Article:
HL Deb 27 June 1876 vol 230 cc489-99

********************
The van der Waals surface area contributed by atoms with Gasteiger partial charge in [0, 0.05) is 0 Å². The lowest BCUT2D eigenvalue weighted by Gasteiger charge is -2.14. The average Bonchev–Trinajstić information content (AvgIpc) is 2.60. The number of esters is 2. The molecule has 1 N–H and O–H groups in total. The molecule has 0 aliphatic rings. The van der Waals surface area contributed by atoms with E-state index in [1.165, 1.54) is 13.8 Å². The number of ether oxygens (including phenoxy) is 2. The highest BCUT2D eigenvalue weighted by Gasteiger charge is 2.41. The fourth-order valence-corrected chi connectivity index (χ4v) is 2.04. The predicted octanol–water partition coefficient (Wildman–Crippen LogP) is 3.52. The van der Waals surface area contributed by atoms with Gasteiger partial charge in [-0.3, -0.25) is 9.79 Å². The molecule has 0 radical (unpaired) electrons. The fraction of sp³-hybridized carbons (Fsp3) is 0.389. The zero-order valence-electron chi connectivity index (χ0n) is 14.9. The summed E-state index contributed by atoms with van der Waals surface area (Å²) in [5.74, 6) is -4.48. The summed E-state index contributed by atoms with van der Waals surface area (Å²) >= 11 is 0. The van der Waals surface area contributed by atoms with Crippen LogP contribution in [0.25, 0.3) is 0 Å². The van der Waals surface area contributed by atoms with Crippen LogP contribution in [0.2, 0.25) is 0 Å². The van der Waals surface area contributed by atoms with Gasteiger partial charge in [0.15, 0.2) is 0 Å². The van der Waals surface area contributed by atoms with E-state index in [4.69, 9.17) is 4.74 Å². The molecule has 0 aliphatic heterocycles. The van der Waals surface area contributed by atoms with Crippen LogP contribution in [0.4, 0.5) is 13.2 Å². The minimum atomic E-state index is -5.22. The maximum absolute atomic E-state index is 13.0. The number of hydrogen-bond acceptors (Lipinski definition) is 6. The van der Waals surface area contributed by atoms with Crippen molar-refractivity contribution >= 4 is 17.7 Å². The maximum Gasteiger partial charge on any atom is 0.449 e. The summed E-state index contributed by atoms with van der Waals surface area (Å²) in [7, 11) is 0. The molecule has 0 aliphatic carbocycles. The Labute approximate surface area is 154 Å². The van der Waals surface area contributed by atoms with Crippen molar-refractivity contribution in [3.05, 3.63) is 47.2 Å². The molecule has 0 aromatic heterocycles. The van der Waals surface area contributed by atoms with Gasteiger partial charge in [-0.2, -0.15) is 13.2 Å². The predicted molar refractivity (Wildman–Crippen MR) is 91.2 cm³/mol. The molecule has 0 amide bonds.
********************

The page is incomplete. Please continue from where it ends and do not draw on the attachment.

in rising to move for Correspondence connected with the Art Institutions of Dublin, said: My Lords, the Papers for which I move, and which I trust my noble Friend, the Lord President, will not refuse, relate to a question which has produced—and in my judgment has inevitably produced—a good deal of annoyance and irritation in Ireland. Until these Papers are before your Lordships I do not propose to deal with the question at any length: but it is necessary that I should very briefly inform the House of the circumstances in which it has originated. The position of the Royal Irish Academy, as a scientific and literary institution, is known to many of your Lordships. Some of you are members of it, and to others its well established reputation must be familiar. It was founded about the year 1785 by a voluntary association of gentlemen, very eminent for their social rank and intellectual culture, under the presidency of the Earl of Charlemont. In 1786, it obtained a Royal Charter, which, in the recital, after speaking of the ancient renown of Ireland for the pursuit of learning, declared the will of the Sovereign to be that the Academy should be established for the cultivation of "science, polite literature, and antiquarian research," and to this end it was endowed with various privileges and a modest grant of money which has since been increased, from time to time, until it is now £2,000 a-year—still a very moderate sum in comparison with the revenues of kindred institutions, but utilized to the utmost and made productive of most valuable results. From the date of the Charter down to the present hour, the Academy has laboured unceasingly and with signal success in carrying out the objects which were set before it. It has taken a very high place amongst the learned societies of the world, and is recognized and respected by them all. Its transactions are regarded with universal interest and attention: and the most distinguished men in Europe look upon admission to its membership as an honour. For Ireland, it fulfils the functions which belong to the Royal Society in England, and is beyond comparison the national institution of which her people have most reason to be proud. In the highest walks of science it has achieved great things, and the names of such men as M'Cullagh and Hamilton and Lloyd and Andrews have, from generation to generation, shed lustre on it for nearly 100 years. It has united the departments of polite literature and antiquities, and in them, also, has done noble service. It has preserved numbers of ancient manuscripts of entirely inestimable value for historical and philological purposes. It has formed a museum, unique and unequalled, containing, as has been declared by a Select Committee of the other House of Parliament, the richest and most important collection of Celtic antiquities in any nation. It has made and is making precious contributions to archæology—Irish and foreign—through the fruitful labours of men like Petrie, and Graves, and O'Curry, and Todd and Ferguson. In all its departments, it is as active and efficient as at any period of its history, and your Lordships will not wonder that, with such antecedents and such results, it commands a fond appreciation and a justifiable pride by the people for whom it has laboured so worthily and so long. They are content with it. They wish no change in it; and they fear any novel experiments which may result in its injury. Two proposals have recently been made with respect to it, though not, I believe, for the first time. It has been suggested, that the Royal Irish Academy should be amalgamated with the Royal Dublin Society, and the official person, Mr. Donnelly, in whose letter that proposal was communicated as having the approval of Lord Sand on, adds to it another—that the amalgamation should go further, and connect the Royal Irish Academy and the Royal Agricultural Society of Ireland. This is the first proposal; and the second, which has, I hear, been partially carried into effect, is this—that the control of the grant to the Academy should be taken from the Irish Government, which has heretofore administered it, and committed to the Department of Science and Art at South Kensington. To both of these propositions the Royal Irish Academy has offered a prompt and peremptory, and, in my opinion, a becoming resistance. I desire to speak of the Royal Dublin Society with the truest respect. It is an old Irish institution—older in duration than the Royal Irish Academy—and within its proper sphere it has done infinite service to the country. But its sphere is wholly different from that of the Academy. It was created and is maintained to promote the industries of Ireland, manufacturing and agricultural, and it has been true to its trust and has promoted them faithfully and well. And so has the Royal Agricultural Society. It aims to improve the cultivation of the soil and amend the breed of cattle, and I have no doubt it has been greatly serviceable in these respects. But, surely there is a grotesque unfitness for amalgamation between such a body and the Academy—between those who pursue abstract science, in its loftiest regions, and polite letters and archæology, with purposes purely historical and literary, and those who devote themselves altogether, however meritoriously, to the development of the nation's material wealth and productive industry. They cherish aims wholly distinct, and move in planes wholly different, and I do not think that your Lordships will be surprised to find the members of the Academy repudiating the proposed connection as calculated to compromise their position—to destroy the préstigethey have won by the toils and triumphs of a century—and, instead of improving either of the amalgamated bodies, to breed confusion and complication from their ill-judged alliance; and diminish the value of both by putting them on lines of action for which they were not designed, and subjecting them to a mixed management to which they are unsuited. So much for the first proposal; and for the second, it is, I believe, quite as distasteful to the Academy. Heretofore, the Irish Government has been accountable for the sums voted by Parliament, and has discharged its functions with perfect propriety and complete satisfaction at once to the Treasury and to the Academy. Why should there be any change? No one has asked for it. No one desires it. It is justified by no public necessity. It promises no public advantage. The Academy is not disposed to submit to be subordinated to a Department at South Kensington which is not homogeneous with it, which is not animated by its spirit or engaged in its pursuits, which may be and is extremely valuable in many ways to England, but was not established, and is not qualified, to assume the control of Irish institutions. The Academy, at all events, declines to acknowledge its superiority or submit to its centralizing control—believing that the Irish Government, whilst it acts in Ireland as it ought to do, under the influence of Irish opinion and with a single regard to Irish interests, is far more likely to consult carefully and well the wants and wishes of the Academy, than any body of officials resident in England and having ample employment in the discharge of their proper duties, without meddling in matters which do not concern them and which they do not understand. My Lords, on both these points the Academy has spoken with no uncertain sound. At a meeting of the body on the 29th May it was resolved— That the Academy approves of the action taken by the Council in declining to entertain the proposed scheme of amalgamation. That resolution was proposed by my friend Dr. Russell, the President of Maynooth College, who came to the meeting to deny that the Commission of 1868, of which he was a member, had given any countenance to the project of amalgamation. It was seconded by my noble and gallant Friend opposite (Lord Gough), and it could not have been presented, under more influential auspices. The resolution of the Academy as to the second proposal was, if possible, more decided and emphatic. The Council had reported that, in their opinion,— acquiescence in the transfer of the Vote from the Royal Irish Academy to the Science and Art Department would be attended with consequences fatal to the independence, and highly detrimental to the usefulness of the Academy. And the meeting resolved, on the motion of a very eminent Fellow of Trinity College, which was seconded by Master Pigott— That the Academy protests against the transfer from the Irish Government of the charge of the Academy's Parliamentary grant, and declares its determination to forego all claim on the bounty of Parliament rather than apply to the Science and Art Department of the Committee of Council on Education for any issue of its grant. That, my Lords, is a strong resolution, and indicates how earnest is the feeling which has been evoked amongst the intellectual classes of Ireland by the proposed changes. I do most sincerely trust that the adoption of an alteration so serious may not be forced on the Academy:—andI have moved in this matter, merely of my own accord, having a natural interest in it as myself a member of the body, that I might contribute, if possible, to avert what would be, in my judgment, for many reasons, a national calamity. I have asked for the Papers very much with the hope of fixing the attention of the noble Duke upon the subject of them, and with the full assurance from my knowledge of my noble Friend that if he will personally consider it—if he will look at it with his own eyes and decide according to his own judgment—what is at once right and kindly will be done—natural and honourable susceptibilities will be respected—the public Bodies to which I have adverted will be kept in their proper courses and made to pursue, with independence, their peculiar ends, and justice will be done to an institution which, in its scientific and literary action, has deserved well of Ireland, the empire and the world.